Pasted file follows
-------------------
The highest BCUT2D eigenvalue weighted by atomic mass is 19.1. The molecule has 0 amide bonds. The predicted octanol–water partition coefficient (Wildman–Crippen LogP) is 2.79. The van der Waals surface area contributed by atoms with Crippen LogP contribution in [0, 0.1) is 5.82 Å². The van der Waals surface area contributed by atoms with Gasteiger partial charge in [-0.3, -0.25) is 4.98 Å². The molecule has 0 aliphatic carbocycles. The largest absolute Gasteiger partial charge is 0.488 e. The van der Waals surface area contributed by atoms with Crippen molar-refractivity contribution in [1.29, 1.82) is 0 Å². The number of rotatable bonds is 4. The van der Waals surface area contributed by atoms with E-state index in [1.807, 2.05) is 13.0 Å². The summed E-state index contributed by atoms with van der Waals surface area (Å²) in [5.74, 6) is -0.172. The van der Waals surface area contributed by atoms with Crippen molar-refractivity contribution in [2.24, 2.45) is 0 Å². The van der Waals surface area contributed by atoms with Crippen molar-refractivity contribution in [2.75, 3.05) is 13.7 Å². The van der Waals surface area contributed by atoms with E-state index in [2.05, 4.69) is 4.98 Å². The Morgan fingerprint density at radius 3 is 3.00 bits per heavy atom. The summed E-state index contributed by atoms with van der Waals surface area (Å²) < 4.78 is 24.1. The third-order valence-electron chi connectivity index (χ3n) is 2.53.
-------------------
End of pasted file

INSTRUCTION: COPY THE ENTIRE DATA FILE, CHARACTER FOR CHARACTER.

The highest BCUT2D eigenvalue weighted by atomic mass is 19.1. The molecule has 0 amide bonds. The predicted octanol–water partition coefficient (Wildman–Crippen LogP) is 2.79. The van der Waals surface area contributed by atoms with Crippen LogP contribution in [0, 0.1) is 5.82 Å². The van der Waals surface area contributed by atoms with Gasteiger partial charge in [-0.3, -0.25) is 4.98 Å². The molecule has 0 aliphatic carbocycles. The largest absolute Gasteiger partial charge is 0.488 e. The van der Waals surface area contributed by atoms with Crippen molar-refractivity contribution in [1.29, 1.82) is 0 Å². The number of rotatable bonds is 4. The van der Waals surface area contributed by atoms with E-state index in [1.807, 2.05) is 13.0 Å². The summed E-state index contributed by atoms with van der Waals surface area (Å²) in [5.74, 6) is -0.172. The van der Waals surface area contributed by atoms with Crippen molar-refractivity contribution in [2.24, 2.45) is 0 Å². The van der Waals surface area contributed by atoms with Crippen molar-refractivity contribution in [2.75, 3.05) is 13.7 Å². The van der Waals surface area contributed by atoms with E-state index in [2.05, 4.69) is 4.98 Å². The Morgan fingerprint density at radius 3 is 3.00 bits per heavy atom. The summed E-state index contributed by atoms with van der Waals surface area (Å²) < 4.78 is 24.1. The third-order valence-electron chi connectivity index (χ3n) is 2.53.